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CALCUTTA DIARY-Come November Or Don t

CALCUTTA DIARY Come November: Or Don't Flibbertigibbet BENGALI intellectuals have long prided themselves, with only limited factual basis, that their city, Calcutta, resembles Paris in its argumentative fervour and artistic vigour. Then came the recent student and workers' riots in Paris and other French cities. A Bengali intellectual happened to be in London at the time; and he lost no time at all in suggesting that students in Paris were only emulating the students of Calcutta. Another writer in Calcutta gave the palm to the students of Djakarta. "Sir", as Dr Johnson said, "there is no point of precedency between a louse and a flea". While in West Bengal today, in spite of the imminence of the November midterm poll, that about sums up the electorate's attitude towards the Congress and the United Front, the two main contestants, if the United Front does not disintegrate and the Congress maintains its facade of unity, there are many other straws in the wind which resemble conditions in Paris in the last few gasping months of the Fourth Republic

CALCUTTA DIARY- Seven Days That Didn t Shake Calcutta

marcate himself then, it is said, his Ministry would be quite safe. Added to this pressure is the constant counsel of Rajagopalachari urging Annadurai to be moderate, to keep things on an even keel and not to be lured away by the Communists. The struggle in Tamilnad, thus, is largely a struggle for the alignment of the DMK, for adoption by it of a clear-cut position one way or another.

CALCUTTA DIARY-The Long Harm of the Law

CALCUTTA DIARY The Long Harm of the Law Flibbertigibbet ITS all over. Or, has it just begun? On November 29 the West Bengal Assembly met

CALCUTTA DIARY-Nanda s Waterloo

United Nations and what Prime Minister Indira Gandhi said in Delhi and also quoted Swaran Singh's explanation of this alleged difference. Sagar's reportage was unbiassed, balanced and gave the Indian side the benefit of doubt and withal it was more dignified. As Sagar reported the event, the U S Government was "sceptical" of Hanoi's willingness to negotiate, which it was entitled to be, considering that Washington had no wish to stop bombing anyway.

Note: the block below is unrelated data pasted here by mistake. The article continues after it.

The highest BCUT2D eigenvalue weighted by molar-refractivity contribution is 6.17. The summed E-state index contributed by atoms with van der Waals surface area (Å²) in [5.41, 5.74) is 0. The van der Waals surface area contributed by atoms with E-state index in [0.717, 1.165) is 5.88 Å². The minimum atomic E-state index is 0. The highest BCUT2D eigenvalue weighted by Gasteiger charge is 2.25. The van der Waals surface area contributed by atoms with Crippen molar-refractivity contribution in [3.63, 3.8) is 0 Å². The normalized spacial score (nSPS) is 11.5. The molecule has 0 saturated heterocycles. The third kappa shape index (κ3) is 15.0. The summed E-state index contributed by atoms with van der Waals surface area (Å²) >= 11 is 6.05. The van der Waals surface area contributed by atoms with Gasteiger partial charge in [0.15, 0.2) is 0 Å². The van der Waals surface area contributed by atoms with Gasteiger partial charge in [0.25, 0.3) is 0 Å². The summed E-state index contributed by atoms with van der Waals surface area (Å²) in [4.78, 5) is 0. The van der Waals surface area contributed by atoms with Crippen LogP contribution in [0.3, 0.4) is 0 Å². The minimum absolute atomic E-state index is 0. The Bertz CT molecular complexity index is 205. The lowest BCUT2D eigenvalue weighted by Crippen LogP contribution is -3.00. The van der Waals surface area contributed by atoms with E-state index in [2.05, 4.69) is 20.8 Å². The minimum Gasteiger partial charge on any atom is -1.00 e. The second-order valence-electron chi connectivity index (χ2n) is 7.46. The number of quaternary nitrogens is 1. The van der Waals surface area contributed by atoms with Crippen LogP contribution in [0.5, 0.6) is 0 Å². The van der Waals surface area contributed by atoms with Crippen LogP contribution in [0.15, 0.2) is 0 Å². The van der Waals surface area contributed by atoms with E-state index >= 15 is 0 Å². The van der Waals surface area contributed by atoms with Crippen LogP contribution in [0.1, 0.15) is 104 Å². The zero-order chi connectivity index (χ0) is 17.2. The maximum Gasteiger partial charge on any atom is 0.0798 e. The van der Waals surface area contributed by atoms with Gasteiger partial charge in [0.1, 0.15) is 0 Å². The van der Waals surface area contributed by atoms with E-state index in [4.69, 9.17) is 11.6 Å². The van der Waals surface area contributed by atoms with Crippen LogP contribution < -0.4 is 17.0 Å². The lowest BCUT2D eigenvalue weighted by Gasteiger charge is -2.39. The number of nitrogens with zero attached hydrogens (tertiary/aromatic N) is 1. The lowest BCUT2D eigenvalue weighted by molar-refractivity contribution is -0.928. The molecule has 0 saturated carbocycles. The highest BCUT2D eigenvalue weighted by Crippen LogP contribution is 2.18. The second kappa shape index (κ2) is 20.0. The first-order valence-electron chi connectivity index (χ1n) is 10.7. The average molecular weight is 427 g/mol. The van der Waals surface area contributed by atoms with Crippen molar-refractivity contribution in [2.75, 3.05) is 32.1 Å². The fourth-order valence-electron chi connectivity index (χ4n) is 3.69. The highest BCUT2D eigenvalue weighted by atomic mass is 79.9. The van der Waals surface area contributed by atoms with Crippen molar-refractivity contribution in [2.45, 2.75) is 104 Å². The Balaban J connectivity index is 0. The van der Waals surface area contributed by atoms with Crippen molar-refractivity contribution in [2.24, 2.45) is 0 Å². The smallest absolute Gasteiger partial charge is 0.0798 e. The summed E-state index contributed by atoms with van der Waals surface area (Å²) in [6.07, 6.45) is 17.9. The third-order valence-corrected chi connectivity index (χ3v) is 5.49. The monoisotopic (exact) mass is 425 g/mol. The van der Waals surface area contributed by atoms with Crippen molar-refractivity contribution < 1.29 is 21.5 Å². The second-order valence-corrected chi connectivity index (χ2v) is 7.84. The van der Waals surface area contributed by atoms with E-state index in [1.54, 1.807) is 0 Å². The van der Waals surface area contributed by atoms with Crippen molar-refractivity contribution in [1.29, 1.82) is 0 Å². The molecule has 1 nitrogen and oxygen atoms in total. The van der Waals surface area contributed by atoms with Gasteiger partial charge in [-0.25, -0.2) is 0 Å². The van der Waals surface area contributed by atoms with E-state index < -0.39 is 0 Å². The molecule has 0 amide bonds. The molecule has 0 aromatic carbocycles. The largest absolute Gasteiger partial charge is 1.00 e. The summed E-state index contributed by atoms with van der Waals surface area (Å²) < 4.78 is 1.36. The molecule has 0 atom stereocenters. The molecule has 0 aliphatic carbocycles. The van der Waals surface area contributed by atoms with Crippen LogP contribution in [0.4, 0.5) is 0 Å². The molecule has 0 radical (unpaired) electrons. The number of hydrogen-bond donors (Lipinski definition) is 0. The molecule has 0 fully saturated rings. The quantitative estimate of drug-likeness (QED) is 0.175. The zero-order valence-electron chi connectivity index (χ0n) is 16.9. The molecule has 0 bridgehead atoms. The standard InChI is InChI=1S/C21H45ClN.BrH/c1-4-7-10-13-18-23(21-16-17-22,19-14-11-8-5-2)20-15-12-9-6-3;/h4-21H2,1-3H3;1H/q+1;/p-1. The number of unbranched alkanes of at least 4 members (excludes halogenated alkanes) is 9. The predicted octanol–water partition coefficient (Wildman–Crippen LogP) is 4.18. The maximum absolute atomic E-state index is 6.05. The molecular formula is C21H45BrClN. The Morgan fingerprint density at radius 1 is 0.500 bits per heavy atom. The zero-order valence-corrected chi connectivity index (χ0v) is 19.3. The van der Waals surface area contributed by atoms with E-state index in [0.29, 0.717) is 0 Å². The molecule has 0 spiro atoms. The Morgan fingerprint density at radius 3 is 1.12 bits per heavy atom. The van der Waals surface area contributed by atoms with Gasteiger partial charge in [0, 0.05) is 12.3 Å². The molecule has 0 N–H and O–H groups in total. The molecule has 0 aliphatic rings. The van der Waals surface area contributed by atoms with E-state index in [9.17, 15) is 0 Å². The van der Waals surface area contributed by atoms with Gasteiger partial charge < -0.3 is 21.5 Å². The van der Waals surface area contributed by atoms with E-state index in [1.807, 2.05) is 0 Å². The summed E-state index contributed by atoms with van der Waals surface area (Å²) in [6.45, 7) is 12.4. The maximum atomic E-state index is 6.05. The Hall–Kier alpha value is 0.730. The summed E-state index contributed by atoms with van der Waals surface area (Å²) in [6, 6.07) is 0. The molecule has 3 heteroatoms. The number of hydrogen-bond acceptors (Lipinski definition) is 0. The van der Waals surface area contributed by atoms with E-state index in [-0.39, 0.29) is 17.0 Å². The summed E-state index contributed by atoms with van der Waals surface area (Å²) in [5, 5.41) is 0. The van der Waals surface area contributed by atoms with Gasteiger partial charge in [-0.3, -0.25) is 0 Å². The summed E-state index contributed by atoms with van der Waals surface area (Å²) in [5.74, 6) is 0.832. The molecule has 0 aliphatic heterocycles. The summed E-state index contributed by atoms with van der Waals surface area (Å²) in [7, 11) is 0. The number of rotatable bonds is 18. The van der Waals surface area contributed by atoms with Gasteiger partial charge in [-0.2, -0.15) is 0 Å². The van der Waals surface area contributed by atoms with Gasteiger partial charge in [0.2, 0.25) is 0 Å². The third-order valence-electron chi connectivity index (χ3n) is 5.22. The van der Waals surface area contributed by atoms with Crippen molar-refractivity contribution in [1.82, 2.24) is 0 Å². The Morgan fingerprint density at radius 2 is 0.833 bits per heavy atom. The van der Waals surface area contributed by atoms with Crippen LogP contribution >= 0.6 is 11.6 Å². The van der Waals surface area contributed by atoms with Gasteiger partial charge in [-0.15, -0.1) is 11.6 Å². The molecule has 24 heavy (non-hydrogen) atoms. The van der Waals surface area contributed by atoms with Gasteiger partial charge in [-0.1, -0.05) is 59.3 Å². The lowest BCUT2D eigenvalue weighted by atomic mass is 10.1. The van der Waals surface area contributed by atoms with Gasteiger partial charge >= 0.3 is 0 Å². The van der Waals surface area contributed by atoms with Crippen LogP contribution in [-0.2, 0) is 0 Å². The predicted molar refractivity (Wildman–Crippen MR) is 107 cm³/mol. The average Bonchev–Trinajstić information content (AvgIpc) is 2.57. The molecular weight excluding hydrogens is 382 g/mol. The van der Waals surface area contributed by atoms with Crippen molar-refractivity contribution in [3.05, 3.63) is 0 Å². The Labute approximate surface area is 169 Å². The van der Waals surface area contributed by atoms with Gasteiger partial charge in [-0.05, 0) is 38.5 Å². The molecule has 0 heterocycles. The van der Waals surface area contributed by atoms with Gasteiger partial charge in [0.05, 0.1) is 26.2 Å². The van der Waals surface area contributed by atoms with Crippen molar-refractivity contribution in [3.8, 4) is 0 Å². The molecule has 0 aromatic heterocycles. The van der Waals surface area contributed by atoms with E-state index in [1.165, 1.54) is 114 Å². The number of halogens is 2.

CALCUTTA DIARY-The Nanda of Notting Hill

CALCUTTA DIARY The Nanda of Notting Hill Flibbertigibbet RECENTLY I spoke of Edward VII as not being the ruler of West Bengal todayThis week a newspaper has brought in Shakespeare's 'Henry V without quoting this marvellous piece:

CALCUTTA DIARY- The Cottage Revolution and After

the prevailing political balance provides little scope for dramatic moves. The current passion is for answers which will lessen tensions and keep various trends in a workable rapport for the day when it will be possible to start pushing. Another year of marking time is envisaged. But, will we get this year of grace

CALCUTTA DIARY- A Show, A Visits An Assault

A Show, A Visits An Assault Flibbertigibbet ON SEPTEMBER 18 the West Ben. gal Congress took out its first procession against the United Front Government; and an impressive show it was. Some 25,000 people participated in it; the crowd was fairly well disciplined, despite provocations; and the party seems pleased as Punch, A notable absentee among the leaders was Atulya Ghosh; another, Prafulia Sen, the former Chief Minister. And thereby hang several tales. It is said that Atulya Ghosh and Prafulia Sen are not quite getting on. That attempts are afoot to remove Ghosh and his friends from the leadership of the State Congress is a secret no more. Whether these efforts enjoy the support of Prafulia Sen seems less clear; and the descent of Gulzarilal Nanda from Delhi makes the picture clear as mud.